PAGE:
Discussion Questions on Judith Thomson, "A Defense of Abortion"

 

1.  Thomson proposes that we grant for the purposes of argument that the fetus is a person from the moment of conception.  Why does she propose that we grant this?  Does she believe it?

2.  Granting this premise, how then does she think that the argument against abortion goes?  Write out the argument she sketches with numbered premises.  Is the argument logically valid?  If not, can you repair it to make it logically valid?   Does Thomson believe that the argument is sound?  If not, which of the premises does she challenge?

3.  What is the point of the violinist story?  What does it lead you to conclude?

4.  Thomson writes on p.199  "Can those who oppose abortion on the ground I mentioned make an exception for a pregnancy due to rape?  Certainly.   They can say that persons have a right to life only if they didn't come into existence because of rape; or they can say that all persons have a right to life, but that some have less of a right to life than others..."  What is the "ground" she mentioned?  Why does she think that those who make an exception for a pregnancy due to rape will have to make claims like the ones quoted? How successful is this response to the criticism that Thomson's violinist analogy applies only to the case of rape?

5.  Thomson writes on p. 200 "If directly killing an innocent person is murder, and thus impermissble, then the mother's directly killing the innocent person inside her is mruder, and thus is ipermissible.  But it cannot seriously be thought to be murder if the mother performs an abortion on herself to save her life."   Why not?  What is Thomson's argument?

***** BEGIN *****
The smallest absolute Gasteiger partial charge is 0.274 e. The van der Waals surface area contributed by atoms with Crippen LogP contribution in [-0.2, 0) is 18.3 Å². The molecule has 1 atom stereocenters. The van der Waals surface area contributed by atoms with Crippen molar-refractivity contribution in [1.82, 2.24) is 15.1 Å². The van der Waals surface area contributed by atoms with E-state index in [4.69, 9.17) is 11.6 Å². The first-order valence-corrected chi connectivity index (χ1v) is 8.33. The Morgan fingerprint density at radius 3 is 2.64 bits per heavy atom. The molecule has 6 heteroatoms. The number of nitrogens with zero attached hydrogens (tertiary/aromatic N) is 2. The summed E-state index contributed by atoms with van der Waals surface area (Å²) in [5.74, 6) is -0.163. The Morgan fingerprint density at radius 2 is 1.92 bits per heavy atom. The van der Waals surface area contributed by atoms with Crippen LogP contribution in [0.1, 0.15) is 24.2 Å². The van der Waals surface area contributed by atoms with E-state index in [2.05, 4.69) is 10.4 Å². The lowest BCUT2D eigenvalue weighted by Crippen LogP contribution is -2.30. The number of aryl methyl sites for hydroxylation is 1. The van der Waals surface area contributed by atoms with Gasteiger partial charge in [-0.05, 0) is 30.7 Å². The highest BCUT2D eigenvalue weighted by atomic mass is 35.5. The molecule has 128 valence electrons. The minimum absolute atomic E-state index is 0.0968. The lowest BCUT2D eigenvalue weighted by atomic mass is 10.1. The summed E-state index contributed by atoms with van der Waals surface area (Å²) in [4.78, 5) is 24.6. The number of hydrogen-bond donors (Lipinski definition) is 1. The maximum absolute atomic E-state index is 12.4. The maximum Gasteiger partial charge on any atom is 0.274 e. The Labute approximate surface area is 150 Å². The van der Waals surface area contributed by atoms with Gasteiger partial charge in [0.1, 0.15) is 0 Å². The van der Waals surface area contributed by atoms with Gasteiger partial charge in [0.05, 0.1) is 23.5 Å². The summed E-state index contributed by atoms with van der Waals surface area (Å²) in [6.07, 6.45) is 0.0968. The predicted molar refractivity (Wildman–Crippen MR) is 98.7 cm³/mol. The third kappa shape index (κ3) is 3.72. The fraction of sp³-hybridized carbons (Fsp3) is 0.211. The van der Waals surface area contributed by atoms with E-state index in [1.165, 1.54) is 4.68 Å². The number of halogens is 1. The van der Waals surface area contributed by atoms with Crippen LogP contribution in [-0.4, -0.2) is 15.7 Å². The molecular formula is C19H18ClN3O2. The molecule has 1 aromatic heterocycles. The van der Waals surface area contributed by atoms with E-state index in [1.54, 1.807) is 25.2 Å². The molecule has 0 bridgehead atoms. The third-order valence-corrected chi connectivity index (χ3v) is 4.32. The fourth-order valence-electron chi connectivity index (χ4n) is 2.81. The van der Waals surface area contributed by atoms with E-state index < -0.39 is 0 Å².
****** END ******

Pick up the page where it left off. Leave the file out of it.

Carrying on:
6.  Thomson maintains tha tthe violinist "has no right against you that you shall allow him to continue to use your kidneys."  How does this bear on the question of what the violinist's right to life consists in?

7.  Does Thomson think that it is morally permissible to unplug yourself from the violinist if he will die if unplugged, if he needs only a few minutes of your time to be cured, and you have nothing urgent that you need to do in those few minutes?  Does Thomson think that you violate the violinist's rights if you unplug yourself in circumstances like these?

8.  Why does Thomson believe that members of the right-to-life movement are acting in bad faith unless they also agitate for the adoption of Good Samaritan laws generally.

9.  Thomson argues that her argument for the permissibility of abortion does not support a right to secure the death of the fetus.  What does this mean and what is its importance to the abortion issue?